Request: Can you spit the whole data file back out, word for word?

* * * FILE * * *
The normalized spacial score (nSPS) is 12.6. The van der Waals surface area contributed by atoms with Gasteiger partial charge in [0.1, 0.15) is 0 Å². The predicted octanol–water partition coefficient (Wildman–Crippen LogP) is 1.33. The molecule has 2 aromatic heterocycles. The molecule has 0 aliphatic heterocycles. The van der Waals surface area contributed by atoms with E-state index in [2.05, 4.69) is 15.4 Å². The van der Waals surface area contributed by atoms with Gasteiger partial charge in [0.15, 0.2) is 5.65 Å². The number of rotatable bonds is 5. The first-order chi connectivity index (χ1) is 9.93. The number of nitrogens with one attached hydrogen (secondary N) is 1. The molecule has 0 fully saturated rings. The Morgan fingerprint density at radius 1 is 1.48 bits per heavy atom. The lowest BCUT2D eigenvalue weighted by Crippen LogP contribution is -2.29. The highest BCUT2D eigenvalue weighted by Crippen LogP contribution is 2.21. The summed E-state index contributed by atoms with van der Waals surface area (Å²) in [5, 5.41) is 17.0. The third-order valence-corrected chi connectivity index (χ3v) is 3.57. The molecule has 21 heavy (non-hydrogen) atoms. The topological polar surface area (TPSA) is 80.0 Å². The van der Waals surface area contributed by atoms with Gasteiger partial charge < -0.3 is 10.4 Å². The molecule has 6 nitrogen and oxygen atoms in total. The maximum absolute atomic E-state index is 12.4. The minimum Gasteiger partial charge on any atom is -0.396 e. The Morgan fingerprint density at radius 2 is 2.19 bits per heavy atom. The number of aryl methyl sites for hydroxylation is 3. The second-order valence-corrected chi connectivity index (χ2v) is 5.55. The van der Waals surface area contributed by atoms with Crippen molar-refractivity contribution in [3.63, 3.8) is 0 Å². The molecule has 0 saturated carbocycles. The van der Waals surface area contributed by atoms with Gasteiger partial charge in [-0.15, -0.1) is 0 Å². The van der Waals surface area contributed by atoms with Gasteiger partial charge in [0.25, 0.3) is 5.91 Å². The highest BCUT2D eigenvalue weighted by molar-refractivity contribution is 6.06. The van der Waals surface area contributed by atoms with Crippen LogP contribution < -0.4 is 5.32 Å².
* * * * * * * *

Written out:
The normalized spacial score (nSPS) is 12.6. The van der Waals surface area contributed by atoms with Gasteiger partial charge in [0.1, 0.15) is 0 Å². The predicted octanol–water partition coefficient (Wildman–Crippen LogP) is 1.33. The molecule has 2 aromatic heterocycles. The molecule has 0 aliphatic heterocycles. The van der Waals surface area contributed by atoms with E-state index in [2.05, 4.69) is 15.4 Å². The van der Waals surface area contributed by atoms with Gasteiger partial charge in [0.15, 0.2) is 5.65 Å². The number of rotatable bonds is 5. The first-order chi connectivity index (χ1) is 9.93. The number of nitrogens with one attached hydrogen (secondary N) is 1. The molecule has 0 fully saturated rings. The Morgan fingerprint density at radius 1 is 1.48 bits per heavy atom. The lowest BCUT2D eigenvalue weighted by Crippen LogP contribution is -2.29. The highest BCUT2D eigenvalue weighted by Crippen LogP contribution is 2.21. The summed E-state index contributed by atoms with van der Waals surface area (Å²) in [5, 5.41) is 17.0. The third-order valence-corrected chi connectivity index (χ3v) is 3.57. The molecule has 21 heavy (non-hydrogen) atoms. The topological polar surface area (TPSA) is 80.0 Å². The van der Waals surface area contributed by atoms with Gasteiger partial charge < -0.3 is 10.4 Å². The molecule has 6 nitrogen and oxygen atoms in total. The maximum absolute atomic E-state index is 12.4. The minimum Gasteiger partial charge on any atom is -0.396 e. The Morgan fingerprint density at radius 2 is 2.19 bits per heavy atom. The number of aryl methyl sites for hydroxylation is 3. The second-order valence-corrected chi connectivity index (χ2v) is 5.55. The van der Waals surface area contributed by atoms with Crippen molar-refractivity contribution in [3.63, 3.8) is 0 Å². The molecule has 0 saturated carbocycles. The van der Waals surface area contributed by atoms with Gasteiger partial charge in [-0.15, -0.1) is 0 Å². The van der Waals surface area contributed by atoms with Gasteiger partial charge in [0.25, 0.3) is 5.91 Å². The highest BCUT2D eigenvalue weighted by molar-refractivity contribution is 6.06. The van der Waals surface area contributed by atoms with Crippen LogP contribution < -0.4 is 5.32 Å².